Airlines operating the Dash-8, one of the world’s most prolific mid-sized turboprop aircraft models, will soon be able to have them retrofitted to run on hydrogen-electric power.
Aviation powertrain specialist ZeroAvia and the Dash 8-400’s manufacturer De Havilland Aircraft of Canada, have signed a Memorandum of Understanding to develop a line-fit and retrofit program for De Havilland Canada’s aircraft models, using hydrogen-electric propulsion in both new and in-service aircraft.
The two companies expect their ZA2000 powertrain to fly aircraft with passenger capacity from 40 to 80, and with a potential range in excess of 1300km – a little more than the distance between Adelaide and Sydney – by 2026.
There are more than 625 Dash 8-400s operating worldwide and the model has logged more than 11 million flight hours and 550 million passengers. As of May this year, QantasLink operates 31 of them through subsidiary Sunstate Airlines.
Dave Riggs, chief transformation officer at De Havilland Aircraft of Canada, said the company has a strong belief in hydrogen-electric technology as a viable solution for de-carbonising aviation. “We are extremely pleased to be collaborating with ZeroAvia in developing climate-friendly propulsion as an option for our customers around the globe.”
As part of the MOU, De Havilland Canada will have the option to buy 50 ZeroAvia hydrogen-electric engines. But first, they have to develop an approved schedule of technical requirements for original fitting and retrofitting the technology to meet regulatory certification. ZeroAvia will develop a flight demonstrator model to test and demonstrate the operational and commercial potential of the engine.
The company will fly a 19-seat aircraft using its ZA600 powertrain during the coming weeks in a hybrid configuration – powered by one conventional and one hydrogen-electric engine – before flying the same aircraft using only hydrogen-electric engines next year, building up to certification by 2024.
This process will help identify a suitable existing route using the aircraft, with the aim to introduce hydrogen-electric planes into service within the next five years.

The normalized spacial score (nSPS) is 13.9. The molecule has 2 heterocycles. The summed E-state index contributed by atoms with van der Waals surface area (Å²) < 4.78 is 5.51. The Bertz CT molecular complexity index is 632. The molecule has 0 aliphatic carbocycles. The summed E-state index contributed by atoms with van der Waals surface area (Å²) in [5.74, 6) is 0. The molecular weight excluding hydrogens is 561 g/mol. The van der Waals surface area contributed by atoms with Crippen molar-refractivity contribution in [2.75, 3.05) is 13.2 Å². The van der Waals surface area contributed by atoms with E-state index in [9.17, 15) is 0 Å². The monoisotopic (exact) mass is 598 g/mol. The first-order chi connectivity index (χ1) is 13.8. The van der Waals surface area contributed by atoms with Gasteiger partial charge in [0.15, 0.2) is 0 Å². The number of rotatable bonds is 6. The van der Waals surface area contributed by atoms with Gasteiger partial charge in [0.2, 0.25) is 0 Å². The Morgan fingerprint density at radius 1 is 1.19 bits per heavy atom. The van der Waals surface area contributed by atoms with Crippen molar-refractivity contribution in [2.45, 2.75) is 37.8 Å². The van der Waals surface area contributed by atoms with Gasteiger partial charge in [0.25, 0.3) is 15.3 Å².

Val Miftakhov, CEO and founder of ZeroAvia, said De Havilland Canada has made significant strides on emission reductions and shown a big commitment to greener aviation. “The next step is to go to true zero-emission using hydrogen-electric engines. Partnering with De Havilland Canada puts ZeroAvia on a defined pathway to line-fitting into new airframes and signals OEM appetite to make the switch to certified, zero-emission propulsion as soon as possible.”
ZeroAvia is a leader in zero-emission aviation, focused on hydrogen-electric aviation solutions to address a variety of markets, initially targeting 800km range in 10-20 and 40-80 seat aircraft used for commercial passenger transport, cargo, agriculture, and more. Based in the UK and the US, ZeroAvia has already secured experimental certificates for two prototype aircraft from the CAA and FAA, passed significant flight test milestones, and is on track for initial commercial operations of its technology in 2024.
In October, ZeroAvia announced a development collaboration with Alaska Air Group, the parent of Alaska Airlines, for a hydrogen-electric powertrain capable of flying 76-seat regional aircraft in excess of 500 nautical miles, starting with initial deployment into a full-size Dash 8-400 aircraft.